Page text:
LAS VEGAS — It was a perfect evening Saturday for the Pacific 12 Conference, the kind of night it will look back on and wish it could replicate in the years to come.
Arizona defeated UCLA 61-59 to win the men’s basketball championship. T-Mobile Arena was packed and rocking with 14,022 on hand. Bill Walton was chirping on ESPN as only Bill Walton can.
Sunday brought more good news. The “Conference of Champions” received four bids (UCLA, Arizona, USC and Arizona State) to the men’s NCAA Tournament. Both the Bruins and Wildcats were seeded second, the Trojans a No. 10 and the Sun Devils an 11 seed and playing a First Four game Wednesday against Nevada in Dayton. The Pac-12 is sending seven teams to the NCAA Women’s Tournament (Stanford, Arizona, Utah, UCLA, Colorado, USC and Washington State).
But moments like this may be fleeting. There is so much uncertainty surrounding the Pac-12, you have to wonder where things are going and how it will be down the road.
UCLA and USC are gone, having announced both are leaving for the Big Ten in 2024. Rumors abound that the Big 12 is interested in poaching other Pac-12 schools for its conference. San Diego State and SMU have reportedly been offered membership in the Pac-12 to replace UCLA and USC. Somehow, UNLV is not in the mix, even though the conference conducts its football and men’s and women’s basketball championships in Las Vegas thanks to a healthy subsidy from Las Vegas Events and the fact current commissioner George Kliavkoff had lived and worked in Vegas for 35 years with MGM Grand.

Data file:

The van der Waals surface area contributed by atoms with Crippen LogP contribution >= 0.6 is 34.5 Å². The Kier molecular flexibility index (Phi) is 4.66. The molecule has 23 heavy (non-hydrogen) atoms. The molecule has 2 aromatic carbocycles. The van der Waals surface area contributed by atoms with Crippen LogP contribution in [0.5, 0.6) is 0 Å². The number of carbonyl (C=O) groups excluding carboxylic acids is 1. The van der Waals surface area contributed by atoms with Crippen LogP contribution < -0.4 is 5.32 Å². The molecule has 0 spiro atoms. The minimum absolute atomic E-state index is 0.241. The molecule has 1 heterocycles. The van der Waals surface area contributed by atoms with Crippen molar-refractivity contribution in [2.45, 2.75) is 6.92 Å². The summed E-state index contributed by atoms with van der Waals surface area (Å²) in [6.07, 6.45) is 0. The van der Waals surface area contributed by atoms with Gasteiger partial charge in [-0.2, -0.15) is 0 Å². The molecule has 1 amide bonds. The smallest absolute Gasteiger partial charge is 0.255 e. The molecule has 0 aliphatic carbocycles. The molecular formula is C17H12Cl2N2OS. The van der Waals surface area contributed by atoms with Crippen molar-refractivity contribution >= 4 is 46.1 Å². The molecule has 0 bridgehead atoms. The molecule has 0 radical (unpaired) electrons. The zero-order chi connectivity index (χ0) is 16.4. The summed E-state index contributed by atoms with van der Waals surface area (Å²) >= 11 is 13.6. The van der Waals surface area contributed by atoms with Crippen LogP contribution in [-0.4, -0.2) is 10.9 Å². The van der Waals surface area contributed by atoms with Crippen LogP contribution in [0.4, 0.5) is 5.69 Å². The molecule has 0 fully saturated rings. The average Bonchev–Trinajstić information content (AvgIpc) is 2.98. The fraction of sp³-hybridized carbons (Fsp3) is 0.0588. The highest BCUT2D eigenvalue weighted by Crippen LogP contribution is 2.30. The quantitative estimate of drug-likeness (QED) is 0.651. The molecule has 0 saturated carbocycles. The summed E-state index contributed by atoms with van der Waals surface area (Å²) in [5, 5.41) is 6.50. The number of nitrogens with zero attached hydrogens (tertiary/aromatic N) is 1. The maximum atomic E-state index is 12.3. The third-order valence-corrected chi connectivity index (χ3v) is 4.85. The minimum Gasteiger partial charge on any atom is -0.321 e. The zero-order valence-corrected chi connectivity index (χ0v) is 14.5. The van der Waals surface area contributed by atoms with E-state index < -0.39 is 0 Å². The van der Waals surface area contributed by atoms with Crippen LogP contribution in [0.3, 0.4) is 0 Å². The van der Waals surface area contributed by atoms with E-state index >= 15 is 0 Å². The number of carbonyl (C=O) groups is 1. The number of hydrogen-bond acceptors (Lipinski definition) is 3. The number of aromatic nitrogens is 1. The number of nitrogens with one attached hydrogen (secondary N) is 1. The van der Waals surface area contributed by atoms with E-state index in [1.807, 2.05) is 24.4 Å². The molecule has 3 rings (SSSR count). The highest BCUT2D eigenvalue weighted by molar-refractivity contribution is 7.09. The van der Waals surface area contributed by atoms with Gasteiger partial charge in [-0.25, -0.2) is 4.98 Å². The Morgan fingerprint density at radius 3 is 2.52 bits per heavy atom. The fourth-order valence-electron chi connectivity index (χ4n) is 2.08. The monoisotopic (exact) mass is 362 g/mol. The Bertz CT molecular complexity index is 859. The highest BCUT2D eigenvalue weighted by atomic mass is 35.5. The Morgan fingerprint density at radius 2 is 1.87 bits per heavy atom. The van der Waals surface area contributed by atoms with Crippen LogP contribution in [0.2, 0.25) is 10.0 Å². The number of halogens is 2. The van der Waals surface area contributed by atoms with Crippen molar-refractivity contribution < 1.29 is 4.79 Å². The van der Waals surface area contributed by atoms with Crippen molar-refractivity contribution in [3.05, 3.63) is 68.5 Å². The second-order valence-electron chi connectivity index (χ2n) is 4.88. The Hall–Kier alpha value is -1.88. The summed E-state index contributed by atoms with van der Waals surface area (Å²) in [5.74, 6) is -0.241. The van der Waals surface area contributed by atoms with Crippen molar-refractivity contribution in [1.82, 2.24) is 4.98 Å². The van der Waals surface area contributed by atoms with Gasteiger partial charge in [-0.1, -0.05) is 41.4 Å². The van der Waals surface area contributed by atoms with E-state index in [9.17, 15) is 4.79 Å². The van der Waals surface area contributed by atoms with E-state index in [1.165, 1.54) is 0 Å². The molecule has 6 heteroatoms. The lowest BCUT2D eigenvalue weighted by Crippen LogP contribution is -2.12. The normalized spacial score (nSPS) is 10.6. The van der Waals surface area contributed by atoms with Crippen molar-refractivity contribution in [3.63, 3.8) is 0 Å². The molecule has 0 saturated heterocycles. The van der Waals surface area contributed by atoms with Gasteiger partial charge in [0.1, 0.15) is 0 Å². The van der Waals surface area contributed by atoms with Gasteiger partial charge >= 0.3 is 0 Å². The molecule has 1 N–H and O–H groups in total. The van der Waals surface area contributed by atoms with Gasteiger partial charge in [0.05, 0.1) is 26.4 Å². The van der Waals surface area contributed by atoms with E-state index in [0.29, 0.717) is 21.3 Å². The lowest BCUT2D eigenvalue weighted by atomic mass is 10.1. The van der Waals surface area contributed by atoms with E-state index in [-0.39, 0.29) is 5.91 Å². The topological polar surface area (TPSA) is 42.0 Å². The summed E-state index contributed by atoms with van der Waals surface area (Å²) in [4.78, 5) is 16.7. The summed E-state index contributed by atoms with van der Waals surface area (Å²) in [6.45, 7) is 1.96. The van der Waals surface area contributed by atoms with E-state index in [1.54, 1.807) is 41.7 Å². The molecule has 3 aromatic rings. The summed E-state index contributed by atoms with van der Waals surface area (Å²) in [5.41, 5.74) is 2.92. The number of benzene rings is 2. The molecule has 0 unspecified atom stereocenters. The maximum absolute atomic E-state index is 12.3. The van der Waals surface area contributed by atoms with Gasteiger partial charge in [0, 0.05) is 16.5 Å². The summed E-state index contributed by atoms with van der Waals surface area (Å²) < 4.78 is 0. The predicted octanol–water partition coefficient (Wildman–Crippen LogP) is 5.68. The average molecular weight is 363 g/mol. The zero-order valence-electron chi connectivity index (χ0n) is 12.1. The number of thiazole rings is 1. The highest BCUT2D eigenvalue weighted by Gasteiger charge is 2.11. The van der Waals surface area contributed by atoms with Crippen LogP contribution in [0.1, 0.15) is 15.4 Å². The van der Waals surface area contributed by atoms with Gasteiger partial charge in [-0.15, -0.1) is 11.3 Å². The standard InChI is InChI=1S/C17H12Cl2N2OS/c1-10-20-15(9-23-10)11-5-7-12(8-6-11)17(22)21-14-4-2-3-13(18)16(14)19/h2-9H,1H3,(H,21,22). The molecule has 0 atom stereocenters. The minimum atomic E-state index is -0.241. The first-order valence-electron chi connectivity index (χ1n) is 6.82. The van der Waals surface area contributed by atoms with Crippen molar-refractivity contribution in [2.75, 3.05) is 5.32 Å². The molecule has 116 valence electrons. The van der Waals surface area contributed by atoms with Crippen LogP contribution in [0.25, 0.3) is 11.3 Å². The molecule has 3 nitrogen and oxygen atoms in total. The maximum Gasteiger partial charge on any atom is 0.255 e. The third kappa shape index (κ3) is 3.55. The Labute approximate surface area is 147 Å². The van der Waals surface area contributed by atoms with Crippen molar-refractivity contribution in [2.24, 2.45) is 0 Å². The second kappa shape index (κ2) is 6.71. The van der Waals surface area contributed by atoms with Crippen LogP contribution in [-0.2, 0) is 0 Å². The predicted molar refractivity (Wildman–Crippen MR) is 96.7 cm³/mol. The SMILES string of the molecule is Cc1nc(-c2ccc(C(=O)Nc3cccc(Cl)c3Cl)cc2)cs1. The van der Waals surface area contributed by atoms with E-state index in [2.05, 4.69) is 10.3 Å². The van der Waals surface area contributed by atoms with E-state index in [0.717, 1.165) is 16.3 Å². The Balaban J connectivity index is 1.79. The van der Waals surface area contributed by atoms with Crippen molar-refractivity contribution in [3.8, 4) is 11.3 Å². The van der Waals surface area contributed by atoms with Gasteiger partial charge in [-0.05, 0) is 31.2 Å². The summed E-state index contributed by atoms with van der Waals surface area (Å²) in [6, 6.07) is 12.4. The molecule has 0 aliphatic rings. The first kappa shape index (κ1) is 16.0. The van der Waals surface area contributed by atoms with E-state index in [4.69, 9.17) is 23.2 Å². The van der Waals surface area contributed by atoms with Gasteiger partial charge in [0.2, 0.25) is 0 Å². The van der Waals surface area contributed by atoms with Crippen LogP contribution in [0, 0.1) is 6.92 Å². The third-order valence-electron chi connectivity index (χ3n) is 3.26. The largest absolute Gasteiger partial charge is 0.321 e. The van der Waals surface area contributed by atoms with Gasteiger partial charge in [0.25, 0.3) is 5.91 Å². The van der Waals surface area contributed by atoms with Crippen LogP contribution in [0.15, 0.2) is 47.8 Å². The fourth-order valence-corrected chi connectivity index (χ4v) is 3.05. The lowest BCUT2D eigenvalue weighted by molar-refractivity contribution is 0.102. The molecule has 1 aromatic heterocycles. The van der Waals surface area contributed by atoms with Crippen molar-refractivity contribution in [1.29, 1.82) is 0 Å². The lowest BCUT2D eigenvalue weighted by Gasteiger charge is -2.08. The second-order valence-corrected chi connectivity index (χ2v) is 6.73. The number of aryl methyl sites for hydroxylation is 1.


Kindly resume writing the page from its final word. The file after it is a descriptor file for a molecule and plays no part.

We’ll get to the Rebels in a moment. But first, the Pac-12 remains a conference in flux. It has no television deal moving forward and the clock is ticking. Until that issue gets resolved, what school in its right mind would want to join, or, for that matter, stay?
The pie for televising college sports has shrunk. The Pac-12 is looking at a combination of ESPN, Amazon and Apple TV to generate revenue. And while many fans have cut the cord for cable, all three proposed outlets in a new deal are available to anyone with a smart phone.
The Pac-12 has its own network but it’s not readily available and frankly, its quality is lacking compared to some other conferences that created their own networks.
But what will it all amount to in the end for the schools? They’re not going to get the kind of dollars the SEC, Big Ten, ACC and even the Big 12 generate for its members. Until that gets done, everything else is on hold.
I would have loved to ask Kliavkoff about that, adding or not adding UNLV and other topics concerning his conference. But he decided to not make himself available. Traditionally, the Pac-12 commissioner would meet with the media on the final day of the men’s basketball tournament, give a “State of the Conference” speech and over 30-40 minutes, try and answer questions from reporters so fans could have an idea what’s going on. The other four leagues that were in town last week for its tournaments all made their commissioners available.
But Silent George opted to remain hidden behind the curtain in Wizard-of-Oz fashion. But at least the Wizard could be heard, even if you couldn’t see him. Silent George wasn’t heard from all week. Not a peep out of him.
It makes me wonder if he’s in over his head. He was blindsided last summer when UCLA and USC announced they were leaving the Pac-12. He missed the boat in trying to get a lucrative media rights deal. He had no experience in sports management, something his predecessor Larry Scott did have. The fact he doesn’t think UNLV, a university he has seen grow up-close during his time in living and working in Las Vegas, is worth adding to the Pac-12 is a joke.
Now he may very well believe UNLV is worthy of inclusion to fill the void. Perhaps he ran the idea up the Pac-12 flagpole only to have some of his bosses — the presidents — nix the notion. It has been rumored that Stanford and California were not enamored with the idea of having UNLV, believing the academics didn’t fit the conference’s footprint of having research institutions.